Mon Power and Potomac Edison have asked the state Public Service Commission to approve a $96 million rate increase, which could raise rates for the average residential customer by about 15 percent.
The request would incorporate the cost of a Harrison County power plant purchase, approved last year by the PSC, into the companies’ permanent rates. It would also allow the company to recover costs tied to damage from the 2012 derecho and Superstorm Sandy and implement a new tree-trimming program.
The companies, both subsidiaries of FirstEnergy Corp., made the 1,758-page rate filing Wednesday.
The new rate plan will allow them to hire an additional 50 employees to help enhance service reliability, according to a company press release.
“The filing will help ensure continued safe and reliable electric generation for our customers,” Holly Kauffman, president of FirstEnergy’s West Virginia operations, said in the release. “On the utility side of our operations, the new employees will include linemen, engineers, supervisors and other personnel to help make the service we provide our customers even better and meet anticipated business growth in our state.”
Mon Power serves about 385,000 customers in 34 counties. Potomac Edison serves about 135,000 customers in the Eastern Panhandle.
The new rate plan would increase a typical residential customer’s bill by about 15 percent.
The companies said a residential customer using 1,000 kilowatt-hours pays about $92.62 a month. The new rate plan would increase that monthly bill to about $106.79, according to the press release.
The PSC approved the $1.1 billion transfer of the Harrison Power Station from FirstEnergy subsidiary Allegheny Energy Supply last October. At the time, the cost of the purchase was offset by reductions in the power companies’ fuel cost rate as well as the sale of a separate power unit.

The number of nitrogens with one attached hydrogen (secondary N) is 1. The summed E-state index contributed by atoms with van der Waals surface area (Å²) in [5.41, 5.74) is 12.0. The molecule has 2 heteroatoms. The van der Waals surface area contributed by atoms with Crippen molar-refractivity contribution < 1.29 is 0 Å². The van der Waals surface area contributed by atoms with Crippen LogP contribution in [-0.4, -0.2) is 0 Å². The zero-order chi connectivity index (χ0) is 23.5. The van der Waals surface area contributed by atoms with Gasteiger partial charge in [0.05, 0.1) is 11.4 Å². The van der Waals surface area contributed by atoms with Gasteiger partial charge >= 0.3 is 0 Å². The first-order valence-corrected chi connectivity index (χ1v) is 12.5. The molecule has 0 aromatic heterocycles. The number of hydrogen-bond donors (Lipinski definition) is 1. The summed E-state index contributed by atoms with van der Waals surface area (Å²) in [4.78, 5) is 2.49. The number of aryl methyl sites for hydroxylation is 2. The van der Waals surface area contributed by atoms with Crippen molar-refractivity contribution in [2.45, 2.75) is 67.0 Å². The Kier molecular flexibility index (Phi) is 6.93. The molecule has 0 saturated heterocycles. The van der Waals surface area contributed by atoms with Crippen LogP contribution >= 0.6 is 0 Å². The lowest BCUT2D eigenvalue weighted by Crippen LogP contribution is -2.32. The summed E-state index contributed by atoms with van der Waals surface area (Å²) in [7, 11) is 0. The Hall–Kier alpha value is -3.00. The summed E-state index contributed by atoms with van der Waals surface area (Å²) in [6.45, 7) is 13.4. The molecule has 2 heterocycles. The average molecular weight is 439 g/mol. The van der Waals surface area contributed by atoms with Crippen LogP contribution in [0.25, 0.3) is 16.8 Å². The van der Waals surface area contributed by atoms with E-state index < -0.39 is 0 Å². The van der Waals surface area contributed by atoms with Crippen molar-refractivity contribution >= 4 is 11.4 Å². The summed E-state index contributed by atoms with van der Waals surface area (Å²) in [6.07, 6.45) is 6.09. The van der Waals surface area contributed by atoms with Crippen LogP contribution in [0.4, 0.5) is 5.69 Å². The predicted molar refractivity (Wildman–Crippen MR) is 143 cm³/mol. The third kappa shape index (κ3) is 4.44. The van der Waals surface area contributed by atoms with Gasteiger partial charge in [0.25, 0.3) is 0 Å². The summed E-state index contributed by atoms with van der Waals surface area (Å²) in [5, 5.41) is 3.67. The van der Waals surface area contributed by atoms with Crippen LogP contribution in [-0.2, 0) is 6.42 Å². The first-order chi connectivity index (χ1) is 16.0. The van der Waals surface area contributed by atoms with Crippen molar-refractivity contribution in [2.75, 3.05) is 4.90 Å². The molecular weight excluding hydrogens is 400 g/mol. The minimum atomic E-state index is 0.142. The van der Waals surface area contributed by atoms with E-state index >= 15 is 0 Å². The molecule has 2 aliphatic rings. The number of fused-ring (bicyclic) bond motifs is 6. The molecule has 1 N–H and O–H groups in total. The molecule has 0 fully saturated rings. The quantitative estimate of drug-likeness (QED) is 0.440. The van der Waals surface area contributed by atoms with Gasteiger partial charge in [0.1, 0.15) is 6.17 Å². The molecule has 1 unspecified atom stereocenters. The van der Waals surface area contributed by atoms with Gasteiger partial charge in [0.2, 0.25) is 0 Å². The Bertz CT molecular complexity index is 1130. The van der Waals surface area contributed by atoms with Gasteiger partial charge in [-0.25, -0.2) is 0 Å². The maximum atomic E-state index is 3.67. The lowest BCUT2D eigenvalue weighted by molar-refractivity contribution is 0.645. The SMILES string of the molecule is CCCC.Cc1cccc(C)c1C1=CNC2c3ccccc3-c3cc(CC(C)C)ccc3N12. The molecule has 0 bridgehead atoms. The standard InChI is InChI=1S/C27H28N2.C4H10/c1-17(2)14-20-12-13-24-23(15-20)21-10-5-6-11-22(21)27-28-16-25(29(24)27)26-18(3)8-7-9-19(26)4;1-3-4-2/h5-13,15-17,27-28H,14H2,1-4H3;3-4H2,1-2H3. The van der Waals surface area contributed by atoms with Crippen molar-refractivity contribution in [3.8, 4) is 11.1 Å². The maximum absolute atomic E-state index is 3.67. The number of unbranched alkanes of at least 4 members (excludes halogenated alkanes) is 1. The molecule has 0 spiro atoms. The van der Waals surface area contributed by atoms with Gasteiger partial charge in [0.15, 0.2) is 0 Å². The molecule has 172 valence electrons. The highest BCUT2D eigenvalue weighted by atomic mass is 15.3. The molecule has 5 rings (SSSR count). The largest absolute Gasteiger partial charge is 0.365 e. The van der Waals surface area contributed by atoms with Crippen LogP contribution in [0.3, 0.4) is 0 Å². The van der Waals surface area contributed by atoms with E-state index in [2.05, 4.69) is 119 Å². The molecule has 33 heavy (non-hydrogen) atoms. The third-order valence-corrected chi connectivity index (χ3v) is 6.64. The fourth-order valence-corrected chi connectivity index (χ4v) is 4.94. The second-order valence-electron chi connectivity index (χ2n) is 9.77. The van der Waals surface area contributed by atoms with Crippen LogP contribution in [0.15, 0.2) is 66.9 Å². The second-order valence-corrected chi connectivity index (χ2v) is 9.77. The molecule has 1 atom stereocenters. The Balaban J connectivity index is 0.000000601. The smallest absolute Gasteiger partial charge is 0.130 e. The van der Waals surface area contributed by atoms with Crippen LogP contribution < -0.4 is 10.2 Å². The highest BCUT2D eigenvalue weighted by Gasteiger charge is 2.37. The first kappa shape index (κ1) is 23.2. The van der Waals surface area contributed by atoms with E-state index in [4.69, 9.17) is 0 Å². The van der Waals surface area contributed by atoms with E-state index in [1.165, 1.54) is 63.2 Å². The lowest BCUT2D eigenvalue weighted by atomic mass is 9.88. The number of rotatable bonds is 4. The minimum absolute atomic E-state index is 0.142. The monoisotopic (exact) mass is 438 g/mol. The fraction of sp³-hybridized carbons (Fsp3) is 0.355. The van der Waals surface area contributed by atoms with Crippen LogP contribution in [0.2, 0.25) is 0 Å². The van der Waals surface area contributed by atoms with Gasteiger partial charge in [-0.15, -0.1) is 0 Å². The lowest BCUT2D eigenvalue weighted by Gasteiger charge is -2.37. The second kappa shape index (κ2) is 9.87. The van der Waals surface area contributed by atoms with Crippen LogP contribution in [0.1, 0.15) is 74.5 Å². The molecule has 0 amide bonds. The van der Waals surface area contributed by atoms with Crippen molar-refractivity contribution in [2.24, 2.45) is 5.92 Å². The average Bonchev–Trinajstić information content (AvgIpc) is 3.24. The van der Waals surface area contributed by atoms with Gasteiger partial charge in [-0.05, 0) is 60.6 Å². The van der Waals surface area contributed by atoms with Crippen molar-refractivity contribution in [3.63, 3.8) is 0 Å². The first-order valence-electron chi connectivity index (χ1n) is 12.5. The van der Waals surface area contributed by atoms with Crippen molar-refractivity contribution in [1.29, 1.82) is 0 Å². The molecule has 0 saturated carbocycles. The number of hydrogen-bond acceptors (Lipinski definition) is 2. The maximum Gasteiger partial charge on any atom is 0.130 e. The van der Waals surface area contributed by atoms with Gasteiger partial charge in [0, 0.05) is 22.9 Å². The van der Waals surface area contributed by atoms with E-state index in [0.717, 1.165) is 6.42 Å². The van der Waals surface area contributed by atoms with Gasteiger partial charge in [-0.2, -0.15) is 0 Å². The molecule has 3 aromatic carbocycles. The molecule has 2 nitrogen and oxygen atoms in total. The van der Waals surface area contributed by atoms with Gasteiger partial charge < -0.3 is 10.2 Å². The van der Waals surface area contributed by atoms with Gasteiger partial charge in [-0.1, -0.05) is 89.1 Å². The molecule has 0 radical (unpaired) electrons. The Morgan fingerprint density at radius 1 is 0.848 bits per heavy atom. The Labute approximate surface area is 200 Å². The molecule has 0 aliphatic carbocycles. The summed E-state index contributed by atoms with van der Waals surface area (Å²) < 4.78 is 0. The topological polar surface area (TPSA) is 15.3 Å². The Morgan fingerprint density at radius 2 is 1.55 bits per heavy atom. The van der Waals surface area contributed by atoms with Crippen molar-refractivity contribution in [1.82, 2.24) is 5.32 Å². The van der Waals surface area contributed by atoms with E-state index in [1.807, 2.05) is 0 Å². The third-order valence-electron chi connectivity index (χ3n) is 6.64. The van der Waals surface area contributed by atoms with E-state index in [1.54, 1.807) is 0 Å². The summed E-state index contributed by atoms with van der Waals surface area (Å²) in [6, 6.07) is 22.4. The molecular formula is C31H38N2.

Those offsets resulted in a temporary 1.5-percent reduction in rates.
Earlier this month, the PSC approved an enhanced vegetative maintenance, or tree-trimming, program for the companies. The new program was a response to the power outages that occurred following the derecho and Sandy. The PSC approved a similar program earlier this year for Appalachian Power.
The companies estimated the new program would cost about $74 million in the first year, according to PSC filings. The PSC ruled at the time the costs of the increased program would be considered in the next rate case. It made a similar ruling in the Appalachian Power case.
This is the first time Mon Power and Potomac Edison have filed for a base rate increase in nearly five years, according to the companies’ press release. The companies said that even with the increased rates, their residential rates would still be 10 percent less than the national average.
Mon Power and Potomac Edison said any rate increase would not be effective until the PSC approves it. The companies said they did not expect approval to occur until February.
Contact writer Jared Hunt at firstname.lastname@example.org or 304-348-4836.